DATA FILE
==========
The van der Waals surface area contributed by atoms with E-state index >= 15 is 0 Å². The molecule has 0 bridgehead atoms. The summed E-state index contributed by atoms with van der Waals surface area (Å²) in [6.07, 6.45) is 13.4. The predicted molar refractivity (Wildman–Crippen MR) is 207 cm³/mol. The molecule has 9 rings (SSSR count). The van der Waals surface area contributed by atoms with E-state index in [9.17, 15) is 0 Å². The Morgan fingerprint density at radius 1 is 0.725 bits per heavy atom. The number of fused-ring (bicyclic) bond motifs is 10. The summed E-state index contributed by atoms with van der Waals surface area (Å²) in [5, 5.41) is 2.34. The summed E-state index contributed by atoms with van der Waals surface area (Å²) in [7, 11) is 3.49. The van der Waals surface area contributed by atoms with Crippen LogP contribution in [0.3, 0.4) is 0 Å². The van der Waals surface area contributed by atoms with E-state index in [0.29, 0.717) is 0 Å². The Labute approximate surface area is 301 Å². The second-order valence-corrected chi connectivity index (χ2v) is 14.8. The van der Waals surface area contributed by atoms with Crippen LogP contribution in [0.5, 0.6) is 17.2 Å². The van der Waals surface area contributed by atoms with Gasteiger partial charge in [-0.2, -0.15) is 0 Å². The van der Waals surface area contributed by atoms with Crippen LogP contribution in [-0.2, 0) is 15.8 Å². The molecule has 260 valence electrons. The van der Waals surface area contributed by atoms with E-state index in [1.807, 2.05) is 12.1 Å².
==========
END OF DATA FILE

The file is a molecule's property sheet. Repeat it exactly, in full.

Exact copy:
The van der Waals surface area contributed by atoms with E-state index >= 15 is 0 Å². The molecule has 0 bridgehead atoms. The summed E-state index contributed by atoms with van der Waals surface area (Å²) in [6.07, 6.45) is 13.4. The predicted molar refractivity (Wildman–Crippen MR) is 207 cm³/mol. The molecule has 9 rings (SSSR count). The van der Waals surface area contributed by atoms with E-state index in [9.17, 15) is 0 Å². The Morgan fingerprint density at radius 1 is 0.725 bits per heavy atom. The number of fused-ring (bicyclic) bond motifs is 10. The summed E-state index contributed by atoms with van der Waals surface area (Å²) in [5, 5.41) is 2.34. The summed E-state index contributed by atoms with van der Waals surface area (Å²) in [7, 11) is 3.49. The van der Waals surface area contributed by atoms with Crippen LogP contribution in [0.3, 0.4) is 0 Å². The van der Waals surface area contributed by atoms with E-state index in [0.29, 0.717) is 0 Å². The Labute approximate surface area is 301 Å². The second-order valence-corrected chi connectivity index (χ2v) is 14.8. The van der Waals surface area contributed by atoms with Crippen LogP contribution in [0.5, 0.6) is 17.2 Å². The van der Waals surface area contributed by atoms with Gasteiger partial charge in [-0.2, -0.15) is 0 Å². The van der Waals surface area contributed by atoms with Crippen LogP contribution in [-0.2, 0) is 15.8 Å². The molecule has 260 valence electrons. The van der Waals surface area contributed by atoms with E-state index in [1.807, 2.05) is 12.1 Å².